List of Abbreviations xiii Preface xvii Acknowledgments xix About the Author xxiii PART ONE Introduction 1 CHAPTER 1 Why is Value Management Important? 3 Better Information 3 Better Insights 6 Better Decisions 8 Why Shareholder Value? 12 CHAPTER 2 How do CFOs and CROs Add Value? 15 The Evolution of the Corporate Center as "Shareholder Surrogate" 15 The Implications for the CFO 20 The Implications for the CRO 24 PART TWO Better Information - Measuring Value 29 CHAPTER 3 RAPMs - The Industry Standard 31 What Makes Financial Services Unique? 31 What do RAPMs do and How? 34 The RAPM (R)evolution 37 Three RAPMs for Three Distinct Purposes . . . 41 . . . Linking Directly to Shareholder Value 46 Insurance Example 49 Banking Example 50 CHAPTER 4 Two Challenges in Using RAPMs 51 Do RAPMs Influence Strategy? 51 Do RAPMs Give the Right Signals? 55 CHAPTER 5 Valuing Financial Services - The Theory 71 What Determines Share Value? Market Multiples, RoE and Growth . . . 71 . . . But What Determines Market Multiples? 73 Why a Market-Consistent Approach? 77 Value: Where it Comes from and How to Create More of it 80 CHAPTER 6 Valuing Financial Services - The Evidence 85 Evidence from the Insurance Industry 85 Evidence from Banking 96 Is it Just me or are Others Thinking the Same Thing? 98 CHAPTER 7 Market-Consistent Valuation for Insurers 101 Introduction to Fair Valuation for Insurers 101 Calculating Traditional Embedded Value 104 European Embedded Value 106 Market Consistent Embedded Value (MCEV) 109 How is MCEV Calculated in Practice? 115 From MCEV to MVBS 120 Final Comments: Whither MCEV? 122 PART THREE Better Insights - Managing Value 125 CHAPTER 8 Property and Casualty Insurance 127 History and Economic Rationale 127 From Principles to Rules of the Game 133 From Rules to the Valuation of PC Businesses 135 PC KPIs: Understanding and Managing Value 140 CHAPTER 9 Life and Health Insurance 151 History and Economic Rationale 151 From Principles to "Rules of the Game" 163 LH Valuation 167 Understanding Value Creation: Capital Intensity and Financial Risk Taking 171 CHAPTER 10 Banking 189 History 189 Products 195 Economic Rationale 197 From Principles to "Rules of the Game" 199 From "Rules" to Value 201 CHAPTER 11 Achieving Profitable Growth 211 Rules of the Game and KPIs 211 Management Actions - Three Horizons of Growth 217 Horizon 1 - Increasing Sales Productivity 218 Horizon 1 - Going Multi-channel 221 Horizon 1 - Getting More out of Existing Customers; cross sell, big data and customer loyalty 224 Horizon 1 - Managing the Customer Portfolio Skew 228 Horizon 2 - Anticipating Mega-trends 230 Horizon 2 - Exploiting Adjacencies 232 Horizon 2 - Transformational and Bolt-on Acquisitions 234 Horizon 3 - Creative Disruptions 238 CHAPTER 12 Achieving Operating Efficiency 241 The Importance of Operating Efficiency 242 Rules of the Game 248 Pay Less: Optimize Procurement 249 Pay Less: From Business Process Redesign to Outsourcing 250 Use Less, But More Effectively: Digitize and Automate 253 Use Less, But More Effectively: Re-engineer the Product Portfolio 254 Use Less, But More Effectively: Managing Acquisition Expenses 257 PART FOUR Better Decisions - Capital, Balance Sheet and Risk Management 261 CHAPTER 13 Corporate Strategy and Capital Allocation 263 Corporate Strategy, Capital Allocation and Performance Management 263 Capital Allocation: The Capital Budget, from Sources to Uses of Capital 265 Capital Allocation: Optimizing the Corporate Portfolio 273 Capital Allocation: Aligning Financial Resources within Constraints 278 CHAPTER 14 Strategic Planning and Performance Management 285 What is Strategic Planning? 285 Why does Strategic Planning Fail and What can be done About it? 295 Corporate Strategy 302 CHAPTER 15 Balance Sheet Management 311 Balance Sheet Management Activities 311 The Asset/Liability Committee (ALCO) Mandate and Agenda 314 The Asset/Liability Management (ALM) Unit 323 The Insurer ALM-Investment Value Chain 330 The Treasury Function 339 CHAPTER 16 The Economics of Asset/Liability Management 345 The Role of ALM Earnings 345 The Risks: Some Spectacular ALM Failures 349 The Returns: Are Shareholders Willing to Pay a Premium or a Discount? 361 CHAPTER 17 The Practical Aspects of Asset/Liability Management 371 ALM Performance and Risk Measures 372 Calculating Funds Transfer Prices (FTPs) 385 Measuring Alpha 406 CHAPTER 18 Cash and Liquidity Management 413 Managing Funding Liquidity Risk 413 What Happens if it Goes Wrong? 416 Measuring Funding Liquidity Risk 420 CHAPTER 19 Managing the Capital and Funding Structure 431 Capital Funding Management 431 Determining the Optimal Capital Structure 436 The Empirical Reality: What Determines Capital Structure? 446 CHAPTER 20 Risk Management 451 Enterprise Risk Management 451 Taking the Right Decisions 460 The Role of Culture 463 CHAPTER 21 Risk Governance and Organization 477 Risk Governance Principles 477 Role of the Board and Management 478 Three-Line-of-Defense Model 480 The Risk Function 484 CHAPTER 22 Risk Identification and Evaluation 491 From Risk Identification to Evaluation 491 Data-Driven Approaches 497 Evaluation-Based Approaches 499 Building a Resilient Organization 507 CHAPTER 23 Risk Underwriting - Strategy and Governance 513 Underwriting Context 513 Underwriting Strategy 518 Underwriting Governance 522 CHAPTER 24 Risk Underwriting - Technical Tools 527 Retail Segment: "Scoring" Models 527 Commercial Lines: Leveraging Expert Judgment 535 Underwriting Structured Solutions 541 Underwriting Controls, Validation and Learning 542 CHAPTER 25 Risk Underwriting - From Technical Pricing to Value Maximization 549 Technical Production Cost: RAPM Pricing 549 From Technical Pricing to Optimal Price 558 CHAPTER 26 Managing Operational and Reputational Risks 571 Defining Operational Risk 571 Managing Operational Risk 581 CHAPTER 27 Risk and Limit Controlling 589 Risk Reporting 589 An Effective Risk Limit Framework 601 Final Thoughts on Risk and Limit Reporting 606 Appendices Appendix A: Market Multiple Approaches 609 Appendix B: Derivation of Steady-State Valuation Multiples 613 Appendix C: Valuing Banks and Insurers: The Link Between Value and New Business and Investment RAPM 621 Appendix D: Beyond Debt and Equity 629 GLOSSARY 641 REFERENCES 653 Index 675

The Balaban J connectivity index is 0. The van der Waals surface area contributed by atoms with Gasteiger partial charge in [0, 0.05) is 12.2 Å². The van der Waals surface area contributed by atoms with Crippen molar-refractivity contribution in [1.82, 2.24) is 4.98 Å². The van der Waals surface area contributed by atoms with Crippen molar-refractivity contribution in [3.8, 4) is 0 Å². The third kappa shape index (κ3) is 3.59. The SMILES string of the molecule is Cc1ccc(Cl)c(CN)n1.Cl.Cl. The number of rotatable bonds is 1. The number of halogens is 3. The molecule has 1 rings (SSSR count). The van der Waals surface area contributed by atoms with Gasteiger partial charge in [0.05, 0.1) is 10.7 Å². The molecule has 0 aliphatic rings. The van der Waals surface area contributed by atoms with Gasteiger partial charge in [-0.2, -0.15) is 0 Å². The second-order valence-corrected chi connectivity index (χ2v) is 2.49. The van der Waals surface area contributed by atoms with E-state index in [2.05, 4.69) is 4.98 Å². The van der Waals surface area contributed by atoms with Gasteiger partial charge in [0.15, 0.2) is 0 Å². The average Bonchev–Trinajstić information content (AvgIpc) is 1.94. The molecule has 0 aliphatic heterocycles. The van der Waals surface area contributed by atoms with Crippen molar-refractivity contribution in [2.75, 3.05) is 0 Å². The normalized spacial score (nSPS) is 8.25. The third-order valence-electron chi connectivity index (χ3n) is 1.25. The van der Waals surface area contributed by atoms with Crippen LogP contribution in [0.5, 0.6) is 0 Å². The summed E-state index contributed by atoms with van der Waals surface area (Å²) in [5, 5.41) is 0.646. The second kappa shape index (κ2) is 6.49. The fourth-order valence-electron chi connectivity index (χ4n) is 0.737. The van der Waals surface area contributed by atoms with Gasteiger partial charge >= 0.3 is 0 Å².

THOMAS C. WILSON is the chief risk officer for Allianz Group, where he is responsible for global risk controlling and risk management policies and guidelines. He has spent nearly 30 years working in finance and risk for such companies as UBS, McKinsey & Company, Swiss Reinsurance, Oliver Wyman & Company, and ING.